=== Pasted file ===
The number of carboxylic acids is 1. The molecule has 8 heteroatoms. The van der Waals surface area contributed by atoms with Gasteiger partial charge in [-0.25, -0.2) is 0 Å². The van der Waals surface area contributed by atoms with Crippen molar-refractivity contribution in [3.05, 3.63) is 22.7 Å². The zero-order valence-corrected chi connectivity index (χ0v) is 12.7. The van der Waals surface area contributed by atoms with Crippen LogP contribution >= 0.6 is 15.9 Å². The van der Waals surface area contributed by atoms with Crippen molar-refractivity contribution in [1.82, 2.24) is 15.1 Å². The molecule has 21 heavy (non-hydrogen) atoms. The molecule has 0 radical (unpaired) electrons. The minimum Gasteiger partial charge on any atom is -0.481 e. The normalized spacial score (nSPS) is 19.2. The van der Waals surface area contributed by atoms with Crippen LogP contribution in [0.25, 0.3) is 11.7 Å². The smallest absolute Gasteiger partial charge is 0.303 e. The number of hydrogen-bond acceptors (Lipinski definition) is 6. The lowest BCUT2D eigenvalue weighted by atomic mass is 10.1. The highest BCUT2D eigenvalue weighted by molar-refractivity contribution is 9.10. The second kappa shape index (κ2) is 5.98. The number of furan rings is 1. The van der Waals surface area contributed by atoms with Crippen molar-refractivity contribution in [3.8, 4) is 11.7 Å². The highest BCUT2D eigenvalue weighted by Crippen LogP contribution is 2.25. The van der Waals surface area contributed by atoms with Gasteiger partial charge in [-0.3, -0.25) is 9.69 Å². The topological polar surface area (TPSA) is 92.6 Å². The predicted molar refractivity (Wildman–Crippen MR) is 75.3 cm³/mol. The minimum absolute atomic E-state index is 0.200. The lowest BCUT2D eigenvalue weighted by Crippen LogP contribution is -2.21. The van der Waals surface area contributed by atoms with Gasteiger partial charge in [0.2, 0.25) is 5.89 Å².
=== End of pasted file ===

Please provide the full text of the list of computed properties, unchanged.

The number of carboxylic acids is 1. The molecule has 8 heteroatoms. The van der Waals surface area contributed by atoms with Gasteiger partial charge in [-0.25, -0.2) is 0 Å². The van der Waals surface area contributed by atoms with Crippen molar-refractivity contribution in [3.05, 3.63) is 22.7 Å². The zero-order valence-corrected chi connectivity index (χ0v) is 12.7. The van der Waals surface area contributed by atoms with Crippen LogP contribution >= 0.6 is 15.9 Å². The van der Waals surface area contributed by atoms with Crippen molar-refractivity contribution in [1.82, 2.24) is 15.1 Å². The molecule has 21 heavy (non-hydrogen) atoms. The molecule has 0 radical (unpaired) electrons. The minimum Gasteiger partial charge on any atom is -0.481 e. The normalized spacial score (nSPS) is 19.2. The van der Waals surface area contributed by atoms with Crippen LogP contribution in [0.25, 0.3) is 11.7 Å². The smallest absolute Gasteiger partial charge is 0.303 e. The number of hydrogen-bond acceptors (Lipinski definition) is 6. The lowest BCUT2D eigenvalue weighted by atomic mass is 10.1. The highest BCUT2D eigenvalue weighted by molar-refractivity contribution is 9.10. The second kappa shape index (κ2) is 5.98. The number of furan rings is 1. The van der Waals surface area contributed by atoms with Crippen molar-refractivity contribution in [3.8, 4) is 11.7 Å². The highest BCUT2D eigenvalue weighted by Crippen LogP contribution is 2.25. The van der Waals surface area contributed by atoms with Gasteiger partial charge in [-0.3, -0.25) is 9.69 Å². The topological polar surface area (TPSA) is 92.6 Å². The predicted molar refractivity (Wildman–Crippen MR) is 75.3 cm³/mol. The minimum absolute atomic E-state index is 0.200. The lowest BCUT2D eigenvalue weighted by Crippen LogP contribution is -2.21. The van der Waals surface area contributed by atoms with Gasteiger partial charge in [0.2, 0.25) is 5.89 Å².